Sexually Transmitted Infections

Most people think that Sexually Transmitted Infections (STIs) – sometimes called Sexually Transmitted Diseases (STDs) – only happen to other people. But with up to 25 STIs and the fact that 1 in 9 people has had an STI, your chances of picking something up are much higher than you think.

STIs affect both boys and girls and are caused by viruses or bacteria, passed on during sex. You can’t always tell by looking if you or your partner has an STI so if you’re worried that you may have caught one you should visit a doctor or clinic as soon as possible.

Most STIs are easily treated but four are incurable including HIV. The best thing you can do to prevent getting an STI is to always use a condom during sexual activity.

So you think you’ve got an STI?

It doesn’t take much to catch an STI, but the majority are pretty easy to treat and the sooner the better. Here’s what to do if you think you might have an STI:

  • Firstly you need to arrange to get tested – see the section below about visiting a GUM Clinic (Genito-Urinary Medicine Clinic).
  • If you’re sleeping with someone at the moment, stop until you know what you’ve got.
  • The GUM clinic will advise you on what to do next.

Even if you are under 16 you have the same right to confidentiality as adults. This means that doctors and nurses should not pass on any information about your visit unless they think you are in serious danger and even then they should discuss the issue with you first.

Visiting an STI Clinic (GUM Clinic)

Usually called a Genito-Urinary Medicine or GUM Clinic – this is somewhere that specialises in STIs and can provide you with tests, treatment and advice.

A few things you need to know include:

  • Every centre is different – always phone to check opening times and if you need an appointment.
  • Don’t be scared or embarrassed. An STI is an illness like any other. You’re looking after your body by going for a check-up and they deal with STIs every day.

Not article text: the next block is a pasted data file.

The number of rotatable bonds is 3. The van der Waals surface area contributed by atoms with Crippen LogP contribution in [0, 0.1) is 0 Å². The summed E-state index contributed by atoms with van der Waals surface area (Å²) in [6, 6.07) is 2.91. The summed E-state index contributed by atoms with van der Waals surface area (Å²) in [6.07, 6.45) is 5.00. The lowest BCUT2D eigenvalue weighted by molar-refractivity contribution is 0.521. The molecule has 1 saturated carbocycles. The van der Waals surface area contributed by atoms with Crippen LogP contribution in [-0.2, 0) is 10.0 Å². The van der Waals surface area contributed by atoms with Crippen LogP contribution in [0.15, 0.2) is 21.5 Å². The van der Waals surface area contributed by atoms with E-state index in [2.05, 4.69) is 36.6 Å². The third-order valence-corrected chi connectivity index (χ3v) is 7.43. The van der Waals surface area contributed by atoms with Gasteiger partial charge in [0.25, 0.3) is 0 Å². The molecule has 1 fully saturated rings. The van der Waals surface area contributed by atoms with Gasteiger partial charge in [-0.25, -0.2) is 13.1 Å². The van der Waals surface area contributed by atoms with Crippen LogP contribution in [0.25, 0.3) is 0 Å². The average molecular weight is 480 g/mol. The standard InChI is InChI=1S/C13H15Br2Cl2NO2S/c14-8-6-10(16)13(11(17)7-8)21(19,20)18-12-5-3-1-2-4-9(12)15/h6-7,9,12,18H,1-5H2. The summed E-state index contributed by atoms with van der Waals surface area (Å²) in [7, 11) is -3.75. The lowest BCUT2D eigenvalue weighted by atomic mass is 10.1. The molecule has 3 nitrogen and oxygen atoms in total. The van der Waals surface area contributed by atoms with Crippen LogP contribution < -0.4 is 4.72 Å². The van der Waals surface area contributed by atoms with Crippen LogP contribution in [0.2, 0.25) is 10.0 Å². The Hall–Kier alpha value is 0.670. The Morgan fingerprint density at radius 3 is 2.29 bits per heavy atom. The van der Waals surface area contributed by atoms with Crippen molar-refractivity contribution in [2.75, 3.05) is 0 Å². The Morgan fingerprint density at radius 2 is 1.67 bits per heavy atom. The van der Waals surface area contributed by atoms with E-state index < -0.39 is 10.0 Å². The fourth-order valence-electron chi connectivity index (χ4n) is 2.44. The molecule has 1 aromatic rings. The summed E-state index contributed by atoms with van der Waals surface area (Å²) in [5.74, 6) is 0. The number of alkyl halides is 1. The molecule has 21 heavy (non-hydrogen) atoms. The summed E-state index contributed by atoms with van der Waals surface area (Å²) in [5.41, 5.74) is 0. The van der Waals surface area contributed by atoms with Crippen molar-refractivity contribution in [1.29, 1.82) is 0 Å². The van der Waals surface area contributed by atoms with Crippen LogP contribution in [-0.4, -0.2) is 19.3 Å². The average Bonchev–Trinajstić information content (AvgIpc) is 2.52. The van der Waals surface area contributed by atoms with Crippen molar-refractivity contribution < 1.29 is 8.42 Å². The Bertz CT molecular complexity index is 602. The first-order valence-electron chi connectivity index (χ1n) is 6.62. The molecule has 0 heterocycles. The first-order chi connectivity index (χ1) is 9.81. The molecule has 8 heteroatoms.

• If you’re worried, ask your partner or a friend to come with you.
  • When you arrive, the receptionist will ask you for your name, date of birth, address and the name of your GP. It’s confidential!
  • You will be examined by a doctor, if you would like to have a male or female doctor, just ask. All STI tests are painless.
  • When you see the doctor, be honest about your sexual history as this will help them treat you.
  • They may treat you there, give you a prescription, or you may need to wait for test results. Your doctor will advise you on what’s best.

There are lots of places where you can get free, confidential advice, not only about sex, STIs and sexual health, contraceptives and pregnancy, but also if you need to talk to someone about making the first step.

You can visit your doctor or look at our suggested websites below. Your local doctor’s surgery will usually have a family planning clinic that you can visit to get advice and free contraceptives. Don’t worry, everything will be kept confidential.

What are STIs?

STIs (sexually transmitted infections) and STDs (sexually transmitted diseases) are pretty much the same thing, and they can have some devastating long term effects on your health if they’re not treated in time. Remember, being on the pill will not protect you from STDs or STIs.

How can you stay safe?

It is important that you use protection whether you are gay, lesbian or straight, to avoid STIs.

Even if you are not having penetrative sex with someone, you could still be at risk of serious STIs if you don’t use a condom or other form of barrier contraception (such as a diaphragm or cap).